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Bath Pain Forum. Prof George Ikkos. Pain and Psychiatry
Tue 1 November 2016, 16:00 – 17:00 GMT
Who is George Ikkos?
George Ikkos FRCPsych FRSA
George Ikkos is Lead Consultation Liaison Psychiatrist Royal National Orthopaedic Hospital NHS, Chairman and Consultant Psychiatrist London International Practice, Visiting Consultant Psychiatrist Wellington Hospitals HCA and Director of the “Psychiatry in Dialogue with Neuroscience, Medicine and Society” programme of the Royal Society of Medicine Section of Psychiatry.
He has served as President of the Pain Medicine and Psychiatry sections of Royal Society of Medicine, and held a range of Honorary Professorships and Royal College Treasurer and Chair roles.
In 2014 he was elected Honorary Fellow of the Royal College of Psychiatrists.
George is Honorary Archivist Royal College of Psychiatrists, Deputy Editor of the Royal College of Psychiatrists’ journal “BJPsych International” and joint editor of “Psychiatry’s Contract with Society” Clinical interests include psychiatric and psychological aspects of Chronic Pain, Joint Hypermobility Syndrome and the Complex Regional Pain Syndrome; he is the Royal College of Psychiatrists representative on the Royal College of Physicians led multidisciplinary guidelines group on the identification and management of CRPS and founding member and joint lead of the “Brain and CRPS Group” of the “CRPS Network UK” .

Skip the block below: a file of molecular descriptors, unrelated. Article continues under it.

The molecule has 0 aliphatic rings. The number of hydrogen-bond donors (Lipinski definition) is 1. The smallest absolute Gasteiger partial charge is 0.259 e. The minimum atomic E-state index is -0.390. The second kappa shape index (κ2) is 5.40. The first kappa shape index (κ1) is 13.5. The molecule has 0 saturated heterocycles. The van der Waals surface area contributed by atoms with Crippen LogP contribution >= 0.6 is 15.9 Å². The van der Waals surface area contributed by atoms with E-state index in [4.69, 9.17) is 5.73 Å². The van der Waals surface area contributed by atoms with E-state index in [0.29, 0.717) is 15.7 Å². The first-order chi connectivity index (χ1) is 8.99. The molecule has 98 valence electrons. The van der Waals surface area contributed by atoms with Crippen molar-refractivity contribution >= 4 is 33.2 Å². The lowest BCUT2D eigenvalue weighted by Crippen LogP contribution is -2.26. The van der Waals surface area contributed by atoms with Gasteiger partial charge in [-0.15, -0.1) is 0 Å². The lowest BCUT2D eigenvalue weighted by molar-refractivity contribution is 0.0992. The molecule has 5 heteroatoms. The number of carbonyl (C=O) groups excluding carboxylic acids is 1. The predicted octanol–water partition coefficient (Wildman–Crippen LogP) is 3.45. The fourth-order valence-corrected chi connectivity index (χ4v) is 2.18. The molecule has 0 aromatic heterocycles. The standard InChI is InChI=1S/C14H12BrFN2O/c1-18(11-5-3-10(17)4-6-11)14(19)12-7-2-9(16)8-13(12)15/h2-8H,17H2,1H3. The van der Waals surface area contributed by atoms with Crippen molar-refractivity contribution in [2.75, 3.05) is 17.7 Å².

Personal Website: www.georgeikkos.com
What will be Presented?
Pain and Psychiatry: Body, Brain, Mind, Self and Clinical Practice
Emotion is an area of central clinical concern to both pain medicine and psychiatry. It is also the area where body, brain, mind and self in relation to others and society, come together in live action.
Understanding the relation between body and mind has often challenged the general public, philosophers, scientists, physicians and psychiatrists alike. A full understanding of the living person as a vital psychosomatic unity depends on understanding the integration of meaning and physical reality with each other.
The bodily expression of distress secondary to social and psychological factors has long been known, though incompletely understood. Importantly the WHO physical-mental comorbidity survey has confirmed the high levels of comorbidity between a variety of concrete physical disorders and chronic pain on the one hand and mood and anxiety disorders and addictions on the other.
In recent years, major developments in the neurophysiological understanding of brain function and emotion have highlighted the importance of “meaning” in influencing the function of Intrinsic Communicating Networks (ICN). Complementing these developments are others in evolutionary anthropology and psychology, highlighting the deeply social origins of the human brain and intentional nature of human beings.
Research has also highlighted the importance of Descending Cortical and Spinal Pathways in modulating pain and their substantive overlap with neural mood and anxiety pathways.
Service design, team composition, practitioner skills and clinical practice need to reflect these developments. As well as treating fear and catastrophizing and mood disorders in pain populations, it is important to treat effectively anxiety disorders, in view of their high prevalence in the general population and comorbidity with pain.
(the full synopsis for this lecture including references and web links will be available on the day)